For years, Google’s Chromebook has gained a reputation as an underpowered sibling to Android devices and the desktop-based Chrome browser. That lack of power is intentional, though, as it keeps the machine simple and focused.
That appliance-like approach to computing has won over numerous schools, which caused a shocking shift in the education market, a longtime Apple stronghold, into Google’s favor. Clearly, the Chromebook is the perfect low-powered machine, and has been one to watch for the past few years.
Dell’s well-reviewed Chromebook 13, which The Wirecutter says is the best Chromebook you can buy.
But a few big changes coming to the ChromeOS platform next year could potentially change the game for a set of users that might have ignored it in the past: Specifically, some of the newer Chromebooks are getting Android support, which is a big deal for offices already reliant on Android phones and tablets—and opens up the devices to native versions of some apps that Chromebook owners could previously only get in web-based forms, like Microsoft Office and high-end photo editors.
Apple is taking the slow road to this kind of integration between mobile and desktop—and it’s been argued that the company’s somewhat timid upgrades to its most popular laptop were effectively done so as to not cannibalize iOS.
Google, however, faces no such concerns, so it’s been able to make this integration with little of the second-guessing that’s followed Apple. And that, in the long run, could prove hugely important for Google as it takes advantage of its Microsoft-like position in mobile and builds a third way for desktop users.
A Move to Commodities
For IT departments—at associations and elsewhere—this shift suggests to me that in the next five years, we’re going to see a sea change on the laptop front.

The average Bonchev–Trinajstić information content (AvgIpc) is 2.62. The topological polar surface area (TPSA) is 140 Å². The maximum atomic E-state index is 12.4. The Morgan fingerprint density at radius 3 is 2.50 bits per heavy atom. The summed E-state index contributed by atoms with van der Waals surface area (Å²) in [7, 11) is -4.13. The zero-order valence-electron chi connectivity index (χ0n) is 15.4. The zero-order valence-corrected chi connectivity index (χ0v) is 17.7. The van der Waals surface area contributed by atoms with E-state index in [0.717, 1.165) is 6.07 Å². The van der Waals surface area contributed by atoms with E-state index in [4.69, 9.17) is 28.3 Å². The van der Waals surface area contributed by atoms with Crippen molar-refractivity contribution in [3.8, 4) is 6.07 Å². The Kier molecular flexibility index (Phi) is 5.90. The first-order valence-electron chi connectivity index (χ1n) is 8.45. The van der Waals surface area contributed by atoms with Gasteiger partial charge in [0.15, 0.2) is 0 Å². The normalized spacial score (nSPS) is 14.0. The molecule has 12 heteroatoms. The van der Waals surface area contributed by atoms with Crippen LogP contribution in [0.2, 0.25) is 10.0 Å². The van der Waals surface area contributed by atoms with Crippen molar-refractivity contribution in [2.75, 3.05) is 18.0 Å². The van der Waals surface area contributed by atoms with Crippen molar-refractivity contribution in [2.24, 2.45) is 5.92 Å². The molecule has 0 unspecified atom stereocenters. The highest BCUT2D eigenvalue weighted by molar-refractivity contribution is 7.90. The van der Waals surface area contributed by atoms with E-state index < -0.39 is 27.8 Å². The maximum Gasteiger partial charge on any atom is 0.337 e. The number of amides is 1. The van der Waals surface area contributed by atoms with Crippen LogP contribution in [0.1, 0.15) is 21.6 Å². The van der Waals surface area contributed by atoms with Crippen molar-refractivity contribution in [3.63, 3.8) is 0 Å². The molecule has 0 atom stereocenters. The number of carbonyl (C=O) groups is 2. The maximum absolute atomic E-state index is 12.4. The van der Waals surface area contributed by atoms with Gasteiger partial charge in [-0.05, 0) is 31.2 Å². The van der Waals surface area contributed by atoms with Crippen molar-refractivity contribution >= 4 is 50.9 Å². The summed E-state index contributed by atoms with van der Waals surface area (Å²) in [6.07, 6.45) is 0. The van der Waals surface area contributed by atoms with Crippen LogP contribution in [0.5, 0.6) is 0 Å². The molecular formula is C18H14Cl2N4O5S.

A Forbes contributor called the integration between Android and Chrome OS “the future,” and while that might be aiming a bit low considering the plaudits shared around Microsoft’s Surface Studio, it nonetheless highlights that there might be a large audience for cheaper laptops that integrate with phones in a seamless way.
(And we’re talking cheap. The most expensive, blinged-out Chromebook model tops out at around $800, which is significantly cheaper than any MacBook. There’s an apples-to-oranges comparison going on there, but that’s kind of the point.)
And unlike Microsoft, which literally tried to do this with its dead-in-the-market Windows Phone, Google has just the level of uptake on Android to pull off a desktop play like this. Web apps are more sophisticated and useful than they were four years ago, and the addition of Android will fill in the gaps that made Chromebooks a tough sell back in the day. The argument is a lot easier than it was back in 2013.
There will still be plenty of folks with high-end machines—Apple won’t lose its niche quite so easily, and specialized uses still require specialized machines—but I think that the laptop industry, at least at the enterprise level, is going to gain more commoditization, as laptops at the low end learn more tricks from mobile platforms, and operating systems mesh together.
IT departments want to save money, they want devices that are easy to secure, and they want devices that are easy to manage. Chromebooks can’t do every job, but they will soon be able to do enough of them that they have to at least be discussed in 2017 as a potential option.
It’s a more compelling argument than a touch bar, that’s for sure.